1. If the dog has a felted coat, in firm clumps or matted like a rug onto his skin, the dog must be clipped as short as needed to remove the mats. When a dog is in this kind of retched condition, the dog's aesthetics should be the last consideration. By this time the dog's health and comfort are definitely suffering.
Matting can hide a variety of skin afflictions. Be sure to warn the owner of what clipping away the mats might uncover. Many times professional groomers are blamed for causing a skin irritation after exposing an existing problem.
2. The individual sensitivities of the dog create a painful or potentially dangerous grooming session. Geriatric pets and puppies are far less tolerant of the dematting process and rightfully so. If a generally good natured dog must be held down or muzzled for dematting, the dog should be trimmed short.
A visit to the grooming salon should be as pleasant as possible for the dog, the groomer and the owner. The dog’s health, safety and comfort should ALWAYS be your first concern.
Tool: Dematting combs and dematting rakes are used to slice clumps of matted hair into smaller sections for easier removal. These tools come in a variety of comb and rake styles in different sizes. Some styles can accommodate right or left handed groomers, some have replacement blades available. All, however, have sharp edges that can cut skin as easily as hair.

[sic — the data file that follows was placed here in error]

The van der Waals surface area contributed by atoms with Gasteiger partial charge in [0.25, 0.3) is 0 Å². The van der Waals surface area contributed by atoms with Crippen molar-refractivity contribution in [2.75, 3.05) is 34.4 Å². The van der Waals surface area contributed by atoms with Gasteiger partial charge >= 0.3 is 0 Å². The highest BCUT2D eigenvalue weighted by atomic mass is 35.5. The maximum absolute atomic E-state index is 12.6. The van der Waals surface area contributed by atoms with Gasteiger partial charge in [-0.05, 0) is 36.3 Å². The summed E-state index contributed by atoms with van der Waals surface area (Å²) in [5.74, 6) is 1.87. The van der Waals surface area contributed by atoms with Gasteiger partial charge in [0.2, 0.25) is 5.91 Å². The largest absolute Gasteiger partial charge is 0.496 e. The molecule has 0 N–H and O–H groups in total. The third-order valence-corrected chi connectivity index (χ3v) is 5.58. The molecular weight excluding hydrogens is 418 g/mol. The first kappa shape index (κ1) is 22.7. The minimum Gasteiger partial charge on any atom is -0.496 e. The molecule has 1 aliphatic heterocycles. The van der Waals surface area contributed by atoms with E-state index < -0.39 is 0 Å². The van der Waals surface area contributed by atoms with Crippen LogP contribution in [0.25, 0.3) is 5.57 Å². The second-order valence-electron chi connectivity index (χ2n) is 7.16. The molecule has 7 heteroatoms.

Always hold the dematting tool by the handle and use with the sharp side of the blades facing you.
Any dematting tool that uses sharp edges to split the mat is randomly cutting the coat which leaves the individual strands of hair rough and uneven. The dematting process damages coat and makes it more susceptible to future matting. That is why it is important to loosen the mats or tangles with a slicker brush before using a dematting tool.
Technique: Loosen the matted coat with a slicker brush before using the dematting tool. Secure the dog's skin by pulling it taut. Isolate the mat and place the dematting tool behind the mat. Keeping your wrist straight, use short, quick strokes to pull the tool through the mat. Do not use a sawing motion. Brush the area again, test with a comb. Repeat the process as necessary.
If at any time the dog's skin becomes red or irritated due to brushing or dematting, it is important to move to a different area of the dog's body and place a soothing lotion on the irritated skin.
Thinning Shears Tool: A Coarse tooth thinning shear of 26 or 30 teeth can be used to discretely remove individual small mats from long or drop coats. Care must be used to avoid cutting the skin. NEVER pull the mat away from the skin to cut it out. Chances are you'll get a plug of skin with it.
Technique: Isolate the mat or tangle, taking care to lift away the coat that will hang down to cover the area after the mat is removed. Open the thinning shear and carefully place it parallel to the skin so that it will capture the matted coat when closed.